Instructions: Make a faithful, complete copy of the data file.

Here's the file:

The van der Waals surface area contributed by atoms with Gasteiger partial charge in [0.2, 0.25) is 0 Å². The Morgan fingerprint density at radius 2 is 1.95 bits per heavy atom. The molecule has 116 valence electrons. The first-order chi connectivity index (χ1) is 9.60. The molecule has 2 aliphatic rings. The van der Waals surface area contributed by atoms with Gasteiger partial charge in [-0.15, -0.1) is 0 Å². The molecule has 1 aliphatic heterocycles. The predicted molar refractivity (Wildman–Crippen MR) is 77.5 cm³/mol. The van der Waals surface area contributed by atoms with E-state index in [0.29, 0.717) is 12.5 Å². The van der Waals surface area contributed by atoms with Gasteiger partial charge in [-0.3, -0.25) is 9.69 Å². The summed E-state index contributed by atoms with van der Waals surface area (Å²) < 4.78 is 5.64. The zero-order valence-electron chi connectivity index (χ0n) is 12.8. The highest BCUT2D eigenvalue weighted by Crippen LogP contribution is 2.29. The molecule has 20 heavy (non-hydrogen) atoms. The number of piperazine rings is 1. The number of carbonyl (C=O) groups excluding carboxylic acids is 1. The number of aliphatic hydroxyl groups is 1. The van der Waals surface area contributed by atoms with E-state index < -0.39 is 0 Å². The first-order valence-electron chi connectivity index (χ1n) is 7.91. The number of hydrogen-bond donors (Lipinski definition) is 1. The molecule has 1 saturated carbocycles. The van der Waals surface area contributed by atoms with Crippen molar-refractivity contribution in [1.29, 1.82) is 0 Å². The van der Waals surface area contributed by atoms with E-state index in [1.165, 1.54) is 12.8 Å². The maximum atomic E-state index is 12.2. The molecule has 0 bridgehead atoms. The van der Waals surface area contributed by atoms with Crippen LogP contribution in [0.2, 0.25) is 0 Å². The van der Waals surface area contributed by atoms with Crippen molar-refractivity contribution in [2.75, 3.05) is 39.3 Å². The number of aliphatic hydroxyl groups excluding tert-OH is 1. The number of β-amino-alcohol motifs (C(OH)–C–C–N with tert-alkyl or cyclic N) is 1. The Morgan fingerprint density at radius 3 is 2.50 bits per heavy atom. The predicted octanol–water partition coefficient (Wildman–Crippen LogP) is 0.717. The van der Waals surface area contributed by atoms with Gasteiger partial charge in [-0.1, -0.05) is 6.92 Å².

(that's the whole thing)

The van der Waals surface area contributed by atoms with Gasteiger partial charge in [0.2, 0.25) is 0 Å². The Morgan fingerprint density at radius 2 is 1.95 bits per heavy atom. The molecule has 116 valence electrons. The first-order chi connectivity index (χ1) is 9.60. The molecule has 2 aliphatic rings. The van der Waals surface area contributed by atoms with Gasteiger partial charge in [-0.15, -0.1) is 0 Å². The molecule has 1 aliphatic heterocycles. The predicted molar refractivity (Wildman–Crippen MR) is 77.5 cm³/mol. The van der Waals surface area contributed by atoms with E-state index in [0.29, 0.717) is 12.5 Å². The van der Waals surface area contributed by atoms with Gasteiger partial charge in [-0.3, -0.25) is 9.69 Å². The summed E-state index contributed by atoms with van der Waals surface area (Å²) < 4.78 is 5.64. The zero-order valence-electron chi connectivity index (χ0n) is 12.8. The highest BCUT2D eigenvalue weighted by Crippen LogP contribution is 2.29. The molecule has 20 heavy (non-hydrogen) atoms. The number of piperazine rings is 1. The number of carbonyl (C=O) groups excluding carboxylic acids is 1. The number of aliphatic hydroxyl groups is 1. The van der Waals surface area contributed by atoms with E-state index < -0.39 is 0 Å². The first-order valence-electron chi connectivity index (χ1n) is 7.91. The number of hydrogen-bond donors (Lipinski definition) is 1. The molecule has 1 saturated carbocycles. The van der Waals surface area contributed by atoms with Crippen molar-refractivity contribution in [1.29, 1.82) is 0 Å². The van der Waals surface area contributed by atoms with E-state index in [1.165, 1.54) is 12.8 Å². The maximum atomic E-state index is 12.2. The molecule has 0 bridgehead atoms. The van der Waals surface area contributed by atoms with Crippen LogP contribution in [0.2, 0.25) is 0 Å². The van der Waals surface area contributed by atoms with Crippen molar-refractivity contribution in [2.75, 3.05) is 39.3 Å². The number of aliphatic hydroxyl groups excluding tert-OH is 1. The number of β-amino-alcohol motifs (C(OH)–C–C–N with tert-alkyl or cyclic N) is 1. The Morgan fingerprint density at radius 3 is 2.50 bits per heavy atom. The predicted octanol–water partition coefficient (Wildman–Crippen LogP) is 0.717. The van der Waals surface area contributed by atoms with Gasteiger partial charge in [-0.1, -0.05) is 6.92 Å².